And then there’s Uncertainties 3. I edited the first two volumes in 2016. This year, to keep things fresh, I handed the reins over to Lynda E. Rucker, whose collection You’ll Know When You Get There (2016) I hope you’ve already enjoyed. Lynda did a superb job in selecting stories, showing the broad range of what supernatural literature in all its guises can do. Do take a peek at the line-up! In addition to some great reviews, Joyce Carol Oates wrote in the Times Literary Supplement that, “Among the most memorable books I’ve read this year are [ . . . ] several slender, elegantly designed collections of short stories of the uncanny (Uncertainties Vol. 1, 2, 3) published by Swan River Press.” Okay, so she has a story in the anthology too, but still! In addition to all that, Robert Shearman’s “Bobbo”, Lisa Tuttle’s “Voices in the Night”, and Rosanne Rabinowitz’s “The Golden Hour” were chosen for Best British Horror 2019! I don’t know about you, but I’m very much looking forward to Timothy J. Jarvis’s turn as editor for Uncertainties 4 next year.
Then there are issues 11 and 12 of The Green Book, the former of which was excessively late this year. I apologise. Anyway, issue 11 boasts cover art by none other than Mike Mignola. This marks the second time we’ve worked with Mike — anyone remember the first? Issue 11 features articles on Lord Dunsany, plus the first serialised entries from A Guide to Irish Writers of Gothic, Supernatural and Fantastic Fiction, a long-term project I’m working on with Jim Rockhill. Issue 12 features more entries from the Guide, and our issues for 2019 will continue with these. The project has has proved an extremely enlightening one. I’m learning loads and my reading list has grown like you wouldn’t believe. Intrigued? Stay tuned.
The reason The Green Book 11 was delayed for so long turned out to be one of the absolute highlights of the year for me. The second Dublin Ghost Story Festival took place in late June. As in 2016, the festival sold out long before this intimate event and proved to be just as enjoyble as its predecessor. The guest of honour was Joyce Carol Oates (!!), and the opening night’s entertainment was provided by the great Reggie Oliver, who is surely one of the finest writers of the supernatural tale. Other guests included Helen Grant, Andrew Michael Hurley, V. H. Leslie, Rosalie Parker, Nicholas Royle, R. B. Russell, and Lisa Tuttle, each of whom brought with them their passion for the genre. Ladies and gentlemen, you’d better believe we indulged the entire weekend in all things ghostly and strange, with discussions, readings, signings, and a trade hall that could easily claim the entire contents of your bank account. There are some photos over on Facebook. So will there be another Dublin Ghost Story Festival? I’d love to know the answer to that too!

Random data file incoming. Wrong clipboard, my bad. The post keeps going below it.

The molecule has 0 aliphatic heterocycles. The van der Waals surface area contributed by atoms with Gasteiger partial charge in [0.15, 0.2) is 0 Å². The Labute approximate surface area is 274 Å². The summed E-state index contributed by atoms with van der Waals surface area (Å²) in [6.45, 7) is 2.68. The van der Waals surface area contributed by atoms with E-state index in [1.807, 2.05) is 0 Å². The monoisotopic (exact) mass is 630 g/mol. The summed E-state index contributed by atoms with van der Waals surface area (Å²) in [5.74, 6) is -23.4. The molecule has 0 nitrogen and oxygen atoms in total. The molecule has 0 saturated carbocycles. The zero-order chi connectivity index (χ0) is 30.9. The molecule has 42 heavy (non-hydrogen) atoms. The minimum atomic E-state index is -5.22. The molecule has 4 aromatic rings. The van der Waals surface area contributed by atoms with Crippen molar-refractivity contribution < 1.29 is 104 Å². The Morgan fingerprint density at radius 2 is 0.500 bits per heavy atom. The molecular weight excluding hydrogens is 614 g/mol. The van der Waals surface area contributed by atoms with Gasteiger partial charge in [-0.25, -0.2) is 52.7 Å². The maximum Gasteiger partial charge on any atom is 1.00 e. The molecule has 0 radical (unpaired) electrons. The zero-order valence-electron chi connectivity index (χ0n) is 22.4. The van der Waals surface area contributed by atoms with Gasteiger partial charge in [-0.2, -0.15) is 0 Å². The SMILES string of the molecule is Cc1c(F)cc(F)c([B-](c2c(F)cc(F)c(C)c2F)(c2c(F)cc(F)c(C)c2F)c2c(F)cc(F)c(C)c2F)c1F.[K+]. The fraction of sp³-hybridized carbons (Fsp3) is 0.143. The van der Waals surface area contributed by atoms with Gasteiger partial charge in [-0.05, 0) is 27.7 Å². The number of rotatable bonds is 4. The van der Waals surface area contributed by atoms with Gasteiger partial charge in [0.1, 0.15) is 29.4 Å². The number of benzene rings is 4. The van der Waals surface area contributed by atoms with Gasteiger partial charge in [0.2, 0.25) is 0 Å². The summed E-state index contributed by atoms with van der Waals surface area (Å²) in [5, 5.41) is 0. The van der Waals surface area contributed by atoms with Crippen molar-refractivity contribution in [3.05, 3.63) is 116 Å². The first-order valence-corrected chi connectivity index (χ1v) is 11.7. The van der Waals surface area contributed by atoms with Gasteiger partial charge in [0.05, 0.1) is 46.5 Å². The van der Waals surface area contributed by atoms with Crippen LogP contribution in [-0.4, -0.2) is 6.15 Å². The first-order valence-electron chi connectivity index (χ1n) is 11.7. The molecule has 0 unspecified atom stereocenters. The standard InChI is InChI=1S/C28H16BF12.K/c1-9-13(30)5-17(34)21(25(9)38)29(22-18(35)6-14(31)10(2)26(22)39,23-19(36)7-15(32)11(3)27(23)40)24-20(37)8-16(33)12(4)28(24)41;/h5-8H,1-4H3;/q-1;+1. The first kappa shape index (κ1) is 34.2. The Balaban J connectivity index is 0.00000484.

Sure, running Swan River Press isn’t always easy, but looking back over the year I can clearly see the late nights and hard work were worth it. Thank you again to those who have shown Swan River support through this past year. I raise my glass to everyone who read our books and shared them with friends, wrote reviews, attended the festival, supported us through patronage, or sent correspondence and kind words. And a special thanks as always to the Swan River team: Meggan Kehrli, Ken Mackenzie, and Jim Rockhill. They put in loads of work, and it’s due to their expertise that our books always look their best.
Oh! Before I forget, because I completely missed it during the year, October was our fifteenth anniversary — our first publication, a chapbook entitled “The Old Tailor & the Gaunt Man”, first saw print in 2003. I’m working on a bibliography, Fifteen Years of Swan River Press, which I’ll try to issue as soon as I can.
I promise you I’ve got a full publishing schedule ready to go for next year. Some titles I’m particularly excited about, so make sure you’re on our mailing list. It’s the best way to get the jump on all things Swan River. You can also join us on Facebook, Twitter, and Instagram. I look forward to hearing from you all again soon.